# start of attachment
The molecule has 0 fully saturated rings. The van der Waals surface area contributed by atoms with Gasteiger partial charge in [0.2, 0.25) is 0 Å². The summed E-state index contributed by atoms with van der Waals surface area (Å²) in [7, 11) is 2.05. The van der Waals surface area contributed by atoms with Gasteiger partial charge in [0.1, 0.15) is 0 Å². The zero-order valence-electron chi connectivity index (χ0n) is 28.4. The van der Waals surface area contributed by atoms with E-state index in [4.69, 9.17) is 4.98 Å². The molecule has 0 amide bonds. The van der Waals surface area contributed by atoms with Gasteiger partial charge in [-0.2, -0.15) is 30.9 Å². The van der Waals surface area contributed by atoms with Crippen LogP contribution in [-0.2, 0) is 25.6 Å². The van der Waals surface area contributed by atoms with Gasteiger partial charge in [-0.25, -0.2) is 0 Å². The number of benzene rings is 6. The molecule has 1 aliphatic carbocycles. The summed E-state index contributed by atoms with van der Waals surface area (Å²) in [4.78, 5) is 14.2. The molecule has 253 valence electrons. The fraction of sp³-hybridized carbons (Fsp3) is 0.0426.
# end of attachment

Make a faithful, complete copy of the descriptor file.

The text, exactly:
The molecule has 0 fully saturated rings. The van der Waals surface area contributed by atoms with Gasteiger partial charge in [0.2, 0.25) is 0 Å². The summed E-state index contributed by atoms with van der Waals surface area (Å²) in [7, 11) is 2.05. The van der Waals surface area contributed by atoms with Gasteiger partial charge in [0.1, 0.15) is 0 Å². The zero-order valence-electron chi connectivity index (χ0n) is 28.4. The van der Waals surface area contributed by atoms with E-state index in [4.69, 9.17) is 4.98 Å². The molecule has 0 amide bonds. The van der Waals surface area contributed by atoms with Gasteiger partial charge in [-0.2, -0.15) is 30.9 Å². The van der Waals surface area contributed by atoms with Crippen LogP contribution in [-0.2, 0) is 25.6 Å². The van der Waals surface area contributed by atoms with Gasteiger partial charge in [-0.25, -0.2) is 0 Å². The number of benzene rings is 6. The molecule has 1 aliphatic carbocycles. The summed E-state index contributed by atoms with van der Waals surface area (Å²) in [4.78, 5) is 14.2. The molecule has 253 valence electrons. The fraction of sp³-hybridized carbons (Fsp3) is 0.0426.